16 Spherical geometry
17 Projective model
18 Complex coordinates
19 Geometric constructions
This course is an intensive introduction to architectural design tools and process, and is taught through a series of short exercises. The conceptual basis of each exercise is in the interrogation of the geometric principles that lie at the core of each skill. Skills covered in this course range from techniques of hand drafting, to generation of 3D computer models, physical model-building, sketching, and diagramming. Weekly lectures and pin-ups address the conventions associated with modes of architectural representation and their capacity to convey ideas. This course is tailored and offered only to first-year M.Arch students.
The Module on Geometry starts by looking at the historical development of knowledge that the humankind gather along centuries and became later, about 300 BC, the mathematical subject called “Euclidian Geometry” because of the great work of Euclid. The inductive-deductive reasoning which characterizes this subject will be developed through investigation of your own conjectures on geometric objects and properties. You will explore geometry by using basic mechanical instruments (compass and straightedge) and computer software.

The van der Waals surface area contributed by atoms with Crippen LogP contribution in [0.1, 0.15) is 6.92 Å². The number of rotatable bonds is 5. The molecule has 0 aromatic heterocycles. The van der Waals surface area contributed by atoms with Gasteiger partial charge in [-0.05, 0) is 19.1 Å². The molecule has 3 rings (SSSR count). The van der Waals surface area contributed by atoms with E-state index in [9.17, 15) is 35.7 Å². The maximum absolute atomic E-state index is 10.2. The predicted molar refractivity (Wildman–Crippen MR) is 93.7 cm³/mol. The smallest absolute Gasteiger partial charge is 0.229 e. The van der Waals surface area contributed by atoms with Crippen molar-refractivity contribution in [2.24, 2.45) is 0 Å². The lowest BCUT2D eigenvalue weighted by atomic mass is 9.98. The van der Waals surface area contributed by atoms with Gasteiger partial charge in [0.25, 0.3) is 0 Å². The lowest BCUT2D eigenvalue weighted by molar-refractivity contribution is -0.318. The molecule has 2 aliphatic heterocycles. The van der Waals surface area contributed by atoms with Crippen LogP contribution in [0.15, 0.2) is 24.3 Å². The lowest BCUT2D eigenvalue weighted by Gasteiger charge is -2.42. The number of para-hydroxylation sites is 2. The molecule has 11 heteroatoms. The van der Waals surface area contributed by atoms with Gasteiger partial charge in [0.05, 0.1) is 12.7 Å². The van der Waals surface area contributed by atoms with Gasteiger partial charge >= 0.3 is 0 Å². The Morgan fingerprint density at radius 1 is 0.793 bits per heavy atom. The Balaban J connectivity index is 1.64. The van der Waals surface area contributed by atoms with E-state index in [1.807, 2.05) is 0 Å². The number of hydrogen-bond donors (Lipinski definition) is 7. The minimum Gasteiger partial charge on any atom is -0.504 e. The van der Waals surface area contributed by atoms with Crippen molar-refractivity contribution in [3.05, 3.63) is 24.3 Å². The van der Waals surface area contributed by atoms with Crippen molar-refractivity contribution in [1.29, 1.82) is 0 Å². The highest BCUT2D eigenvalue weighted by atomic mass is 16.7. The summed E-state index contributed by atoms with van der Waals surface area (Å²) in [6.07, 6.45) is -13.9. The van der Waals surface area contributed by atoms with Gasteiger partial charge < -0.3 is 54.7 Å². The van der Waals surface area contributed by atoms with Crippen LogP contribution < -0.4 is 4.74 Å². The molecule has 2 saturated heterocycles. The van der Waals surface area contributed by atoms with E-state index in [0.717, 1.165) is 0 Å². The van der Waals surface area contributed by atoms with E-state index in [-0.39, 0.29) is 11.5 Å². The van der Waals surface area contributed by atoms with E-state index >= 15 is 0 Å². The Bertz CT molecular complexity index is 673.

As you progress you will treat the Euclidian geometry using a referential system to locate points. The orthogonal Cartesian system of coordinates that you already know from secondary school is the most common referential system you will use in both two and three dimensions. You will also learn some other systems of coordinates that will empower you to do research in geometry and in other mathematical modules as well.
Going deeper in analyzing the axiomatic construction of Euclidean geometry you will learn new geometrical structures, generally designated as Non-Euclidian geometry. So, summarily speaking, this Module is about Euclidean geometry treated in both syntactical and analytical ways and encloses an introduction to Non-Euclidean Geometry, handled synthetically only.